Theory of fiber optic co- and counter-pumped Raman polarizers
Authors: Wabnitz S., Kozlov V.V., Nuño J., Ania-Castañón J.D.
Autors Affiliation: University of Brescia, Department of Information Engineering, Via Branze 38, Brescia 25123, Italy; St.-Petersburg University, Department of Physics, St.-Petersburg, Petrodvoretz, 198504, Russian Federation; Instituto de Optica, Consejo Superior de Investigaciones Cientificas (CSIC), 28006 Madrid, Spain
Abstract: Fiber optic Raman amplifiers are polarization-dependent by their nature: the state of polarization (SOP) of the outcoming signal beam strongly depends on the SOP of the pump beam. Thus, in isotropic fibers the SOP of the signal acquires the SOP of the pump beam towards the output, because the Raman gain for a signal SOP that is aligned along the pump SOP is two orders of magnitude larger than the Raman gain for the orthogonal signal polarization. However, telecommunication fibers are not isotropic but exhibit a birefringence which stochastically changes along the propagation distance. Moreover, the pump and the signal beams experience a different birefringence. This mismatch has the consequence that SOPs of the two beams do not change in unison when they propagate through the fiber. On average, the signal beam sees the two orthogonal polarizations of the pump beam with equal frequence. This situation is characteristic to high-PMD fibers (here, PMD stands for the polarization mode dispersion), namely, with PMD coefficients 0.05 ps/km1/2. In this case the signal beam experiences an average Raman gain which is half of the maximal Raman gain. Thus a simple scalar model of Raman amplification is appropriate for describing high-PMD fibers, since all polarization-dependent properties of the Raman gain are washed out by fiber birefringence.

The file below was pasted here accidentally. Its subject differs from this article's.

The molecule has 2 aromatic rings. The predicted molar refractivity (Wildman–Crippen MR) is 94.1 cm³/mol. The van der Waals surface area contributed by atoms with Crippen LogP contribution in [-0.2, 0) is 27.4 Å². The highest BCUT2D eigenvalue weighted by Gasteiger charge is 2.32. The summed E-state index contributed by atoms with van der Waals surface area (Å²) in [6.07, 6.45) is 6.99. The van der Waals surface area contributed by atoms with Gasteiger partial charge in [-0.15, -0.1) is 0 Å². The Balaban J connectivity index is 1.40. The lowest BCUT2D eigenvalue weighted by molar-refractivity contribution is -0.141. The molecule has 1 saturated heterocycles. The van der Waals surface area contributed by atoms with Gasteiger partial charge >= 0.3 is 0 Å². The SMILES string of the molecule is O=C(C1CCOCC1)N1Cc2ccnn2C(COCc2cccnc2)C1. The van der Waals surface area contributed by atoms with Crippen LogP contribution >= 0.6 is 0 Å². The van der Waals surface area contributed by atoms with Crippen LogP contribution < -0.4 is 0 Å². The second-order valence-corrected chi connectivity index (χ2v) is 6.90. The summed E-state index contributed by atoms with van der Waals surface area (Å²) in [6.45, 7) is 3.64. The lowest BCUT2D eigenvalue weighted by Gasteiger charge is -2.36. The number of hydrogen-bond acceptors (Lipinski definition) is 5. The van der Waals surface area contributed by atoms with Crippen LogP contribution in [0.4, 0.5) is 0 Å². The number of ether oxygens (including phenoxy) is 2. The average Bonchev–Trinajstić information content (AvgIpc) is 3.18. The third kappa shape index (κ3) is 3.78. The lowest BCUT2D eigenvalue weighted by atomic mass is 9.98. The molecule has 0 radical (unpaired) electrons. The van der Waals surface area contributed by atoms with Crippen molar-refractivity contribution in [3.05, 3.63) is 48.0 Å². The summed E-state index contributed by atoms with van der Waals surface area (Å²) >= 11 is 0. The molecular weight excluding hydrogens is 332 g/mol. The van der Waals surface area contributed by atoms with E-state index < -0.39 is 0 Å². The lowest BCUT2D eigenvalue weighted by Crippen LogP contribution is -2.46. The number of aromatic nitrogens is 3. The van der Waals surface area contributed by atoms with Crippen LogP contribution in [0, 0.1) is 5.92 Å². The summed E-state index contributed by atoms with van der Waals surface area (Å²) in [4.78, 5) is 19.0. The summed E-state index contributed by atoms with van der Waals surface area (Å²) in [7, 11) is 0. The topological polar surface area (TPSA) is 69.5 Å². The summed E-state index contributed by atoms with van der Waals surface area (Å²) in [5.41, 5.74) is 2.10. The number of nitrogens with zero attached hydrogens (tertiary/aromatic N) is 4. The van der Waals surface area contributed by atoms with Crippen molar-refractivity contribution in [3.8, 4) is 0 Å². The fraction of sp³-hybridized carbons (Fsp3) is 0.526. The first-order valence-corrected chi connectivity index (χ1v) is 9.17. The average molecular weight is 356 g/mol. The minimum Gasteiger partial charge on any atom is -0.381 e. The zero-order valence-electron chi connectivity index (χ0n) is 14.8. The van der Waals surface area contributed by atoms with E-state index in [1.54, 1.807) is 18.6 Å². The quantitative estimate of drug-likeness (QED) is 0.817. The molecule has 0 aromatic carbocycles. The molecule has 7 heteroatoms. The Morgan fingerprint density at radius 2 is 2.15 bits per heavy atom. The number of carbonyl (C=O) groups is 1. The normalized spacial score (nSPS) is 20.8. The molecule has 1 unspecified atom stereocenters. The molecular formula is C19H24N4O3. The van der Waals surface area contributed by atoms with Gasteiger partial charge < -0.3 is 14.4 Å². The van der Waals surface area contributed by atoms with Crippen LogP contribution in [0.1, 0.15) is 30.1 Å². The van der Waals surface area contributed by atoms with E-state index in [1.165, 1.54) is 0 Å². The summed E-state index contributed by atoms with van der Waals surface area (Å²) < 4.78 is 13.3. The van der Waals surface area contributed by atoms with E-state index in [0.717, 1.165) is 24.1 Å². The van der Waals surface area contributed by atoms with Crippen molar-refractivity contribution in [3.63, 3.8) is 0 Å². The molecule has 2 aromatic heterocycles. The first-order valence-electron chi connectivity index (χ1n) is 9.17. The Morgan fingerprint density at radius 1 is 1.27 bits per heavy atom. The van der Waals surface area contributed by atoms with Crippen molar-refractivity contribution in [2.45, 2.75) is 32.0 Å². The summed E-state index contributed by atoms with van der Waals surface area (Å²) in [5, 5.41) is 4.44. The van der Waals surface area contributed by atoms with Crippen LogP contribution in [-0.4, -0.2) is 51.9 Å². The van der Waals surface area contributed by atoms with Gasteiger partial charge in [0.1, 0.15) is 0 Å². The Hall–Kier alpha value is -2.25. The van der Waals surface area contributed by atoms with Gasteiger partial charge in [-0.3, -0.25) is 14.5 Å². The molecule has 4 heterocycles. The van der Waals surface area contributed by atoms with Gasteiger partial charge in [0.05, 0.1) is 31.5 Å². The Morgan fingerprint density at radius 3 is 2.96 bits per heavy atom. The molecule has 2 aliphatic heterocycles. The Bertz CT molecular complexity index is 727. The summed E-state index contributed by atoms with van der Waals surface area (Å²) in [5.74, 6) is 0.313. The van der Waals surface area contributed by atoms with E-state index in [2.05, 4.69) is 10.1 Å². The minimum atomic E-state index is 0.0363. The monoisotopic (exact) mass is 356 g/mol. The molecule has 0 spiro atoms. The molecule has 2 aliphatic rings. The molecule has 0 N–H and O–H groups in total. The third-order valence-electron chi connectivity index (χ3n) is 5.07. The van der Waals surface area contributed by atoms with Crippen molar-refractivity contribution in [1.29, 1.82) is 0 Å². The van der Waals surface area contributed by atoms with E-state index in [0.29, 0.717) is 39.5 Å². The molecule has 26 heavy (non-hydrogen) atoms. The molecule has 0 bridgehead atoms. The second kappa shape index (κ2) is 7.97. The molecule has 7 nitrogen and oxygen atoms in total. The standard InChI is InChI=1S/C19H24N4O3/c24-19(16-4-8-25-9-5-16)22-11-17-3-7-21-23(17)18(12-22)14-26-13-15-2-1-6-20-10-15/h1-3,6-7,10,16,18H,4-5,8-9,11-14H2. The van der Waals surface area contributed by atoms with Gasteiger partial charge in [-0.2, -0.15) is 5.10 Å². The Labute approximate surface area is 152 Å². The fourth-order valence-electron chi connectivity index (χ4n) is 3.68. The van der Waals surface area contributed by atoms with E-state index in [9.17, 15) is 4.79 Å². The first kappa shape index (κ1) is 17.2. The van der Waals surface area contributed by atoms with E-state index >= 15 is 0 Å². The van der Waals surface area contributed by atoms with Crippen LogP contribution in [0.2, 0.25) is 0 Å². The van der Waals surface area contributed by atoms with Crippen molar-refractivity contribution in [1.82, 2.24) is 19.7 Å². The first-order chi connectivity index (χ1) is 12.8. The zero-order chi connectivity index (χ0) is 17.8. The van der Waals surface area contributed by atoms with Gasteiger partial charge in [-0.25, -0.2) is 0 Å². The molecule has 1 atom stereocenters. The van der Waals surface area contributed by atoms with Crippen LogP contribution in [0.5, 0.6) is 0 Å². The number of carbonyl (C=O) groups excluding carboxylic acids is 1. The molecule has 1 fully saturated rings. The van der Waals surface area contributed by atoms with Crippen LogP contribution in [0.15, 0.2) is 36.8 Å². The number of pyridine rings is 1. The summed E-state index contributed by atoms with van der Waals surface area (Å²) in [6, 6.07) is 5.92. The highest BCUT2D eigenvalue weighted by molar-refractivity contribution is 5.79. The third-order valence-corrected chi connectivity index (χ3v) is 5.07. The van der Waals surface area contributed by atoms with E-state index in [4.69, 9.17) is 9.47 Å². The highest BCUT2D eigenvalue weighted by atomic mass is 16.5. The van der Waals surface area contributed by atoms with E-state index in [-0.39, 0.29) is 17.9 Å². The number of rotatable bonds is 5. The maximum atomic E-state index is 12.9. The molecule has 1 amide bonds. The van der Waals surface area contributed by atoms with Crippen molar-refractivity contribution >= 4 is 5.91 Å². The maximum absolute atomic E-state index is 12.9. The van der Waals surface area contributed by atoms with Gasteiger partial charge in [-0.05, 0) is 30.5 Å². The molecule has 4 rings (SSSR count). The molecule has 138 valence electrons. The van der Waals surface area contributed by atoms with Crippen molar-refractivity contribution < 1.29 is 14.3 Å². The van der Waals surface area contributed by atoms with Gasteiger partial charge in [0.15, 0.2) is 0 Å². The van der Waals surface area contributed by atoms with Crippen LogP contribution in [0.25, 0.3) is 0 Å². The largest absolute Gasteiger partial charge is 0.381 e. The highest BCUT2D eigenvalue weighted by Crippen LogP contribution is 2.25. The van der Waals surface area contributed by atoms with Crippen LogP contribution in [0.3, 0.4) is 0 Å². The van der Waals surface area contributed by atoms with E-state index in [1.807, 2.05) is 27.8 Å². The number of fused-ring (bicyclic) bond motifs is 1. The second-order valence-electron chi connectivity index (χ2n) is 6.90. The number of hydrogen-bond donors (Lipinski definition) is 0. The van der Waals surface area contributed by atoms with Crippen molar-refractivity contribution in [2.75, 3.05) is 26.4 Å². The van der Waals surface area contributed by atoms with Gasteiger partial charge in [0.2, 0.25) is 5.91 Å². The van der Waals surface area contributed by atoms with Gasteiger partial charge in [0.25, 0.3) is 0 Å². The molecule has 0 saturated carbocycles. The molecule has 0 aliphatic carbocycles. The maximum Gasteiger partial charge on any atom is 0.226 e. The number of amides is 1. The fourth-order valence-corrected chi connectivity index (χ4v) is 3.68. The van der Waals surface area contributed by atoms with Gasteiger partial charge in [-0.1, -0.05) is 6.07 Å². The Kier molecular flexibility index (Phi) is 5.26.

KeyWords: Fiber birefringence; Isotropic fibers; Orders of magnitude; Orthogonal polarizations; Orthogonal signals; Propagation distances; Pump beams; Raman amplification; Raman amplifier; Raman gain; Scalar model; Signal beams; State of polarization; Telecommunication fibers; Two beams, Amplifiers (electronic); Birefringence; Electron optics; Fiber amplifiers; Laser theory; Light amplifiers; Optics; Polarization; Pumping (laser); Quantum electronics, FibersDOI: 10.1109/CLEOE.2011.5943131